The number of families of digital corpora has increased dramatically in recent years, including the extension of the Brown Corpus family over time and assembling an International Corpus of English (ICE). Access to such structurally comparable materials is indeed a prerequisite for the study of linguistic change and regional variation in a global language like English.
Using the same sampling frame optimizes corpus comparisons over time and space. However, past research has shown that genre comparability is not necessarily easy to achieve, and even the “same” genres can vary considerably. The aim of our paper is not to evaluate the reasons behind this variation but rather to provide tools for exploring the matchingness of corpora and spotting such differences.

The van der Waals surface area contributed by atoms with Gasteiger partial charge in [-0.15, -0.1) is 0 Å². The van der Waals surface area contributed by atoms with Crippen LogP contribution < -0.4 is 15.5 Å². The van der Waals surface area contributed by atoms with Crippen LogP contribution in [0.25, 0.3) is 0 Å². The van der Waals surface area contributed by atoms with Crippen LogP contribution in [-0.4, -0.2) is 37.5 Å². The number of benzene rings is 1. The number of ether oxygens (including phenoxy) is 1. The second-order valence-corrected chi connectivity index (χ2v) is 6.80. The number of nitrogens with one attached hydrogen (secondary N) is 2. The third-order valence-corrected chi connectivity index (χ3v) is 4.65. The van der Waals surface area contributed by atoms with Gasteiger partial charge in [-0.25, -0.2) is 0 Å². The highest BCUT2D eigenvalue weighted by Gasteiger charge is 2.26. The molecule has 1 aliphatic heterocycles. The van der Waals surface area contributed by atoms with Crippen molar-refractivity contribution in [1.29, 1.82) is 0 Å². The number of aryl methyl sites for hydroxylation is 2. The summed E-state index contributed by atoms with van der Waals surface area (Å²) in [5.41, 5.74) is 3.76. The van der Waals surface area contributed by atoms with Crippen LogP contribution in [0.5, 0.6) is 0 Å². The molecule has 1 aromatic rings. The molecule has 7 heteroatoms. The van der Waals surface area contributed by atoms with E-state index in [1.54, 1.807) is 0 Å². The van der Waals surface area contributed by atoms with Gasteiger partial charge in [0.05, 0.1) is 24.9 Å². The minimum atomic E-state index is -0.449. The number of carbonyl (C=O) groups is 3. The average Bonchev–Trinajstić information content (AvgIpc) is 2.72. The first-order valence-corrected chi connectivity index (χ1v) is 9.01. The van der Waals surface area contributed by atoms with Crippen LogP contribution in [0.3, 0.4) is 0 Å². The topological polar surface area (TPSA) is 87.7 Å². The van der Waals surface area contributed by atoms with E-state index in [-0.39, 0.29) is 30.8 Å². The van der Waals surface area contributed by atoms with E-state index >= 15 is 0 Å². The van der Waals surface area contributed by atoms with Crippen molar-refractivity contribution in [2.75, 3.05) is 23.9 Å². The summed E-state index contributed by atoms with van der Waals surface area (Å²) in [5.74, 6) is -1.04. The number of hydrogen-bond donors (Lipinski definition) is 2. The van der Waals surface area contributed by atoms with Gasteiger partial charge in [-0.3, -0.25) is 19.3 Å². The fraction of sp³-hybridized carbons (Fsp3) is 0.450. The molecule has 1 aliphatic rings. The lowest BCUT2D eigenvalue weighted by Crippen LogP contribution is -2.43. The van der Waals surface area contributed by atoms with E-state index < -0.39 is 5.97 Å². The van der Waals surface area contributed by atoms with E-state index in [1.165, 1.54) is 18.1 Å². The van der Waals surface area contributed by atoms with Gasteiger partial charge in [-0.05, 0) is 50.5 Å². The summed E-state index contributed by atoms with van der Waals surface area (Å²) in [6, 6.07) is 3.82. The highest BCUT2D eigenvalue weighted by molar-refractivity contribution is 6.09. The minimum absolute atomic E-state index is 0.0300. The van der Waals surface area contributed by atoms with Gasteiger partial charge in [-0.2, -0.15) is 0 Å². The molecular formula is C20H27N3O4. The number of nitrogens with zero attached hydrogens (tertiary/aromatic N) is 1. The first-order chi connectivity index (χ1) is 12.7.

One way of comparing corpora is keyword analysis. As a complementary approach, we introduce a new version of our easy-to-use interactive visualization tool, Text Variation Explorer (TVE). TVE includes three helpful diagnostics for genre variation: type/token ratio, average word length, and the proportion of hapax legomena. Furthermore, TVE can cluster text samples according to a user-given set of words by applying principal component analysis. TVE 2.0 will provide enhanced access to corpus metadata, making it easy to explore variation according to social categories such as gender and social rank.
Using ICE and Brown as examples, we will show how TVE can provide a quick overview of similarities and differences across corpora, highlighting sections that require more careful analysis. Our third example showcases the new metadata features of TVE by exploring gender differences in the Corpus of Early English Correspondence (CEEC). We argue that exploratory, highly interactive techniques can usefully complement traditional statistical analysis, especially when the goal is to generate insights rather than test a well-defined hypothesis.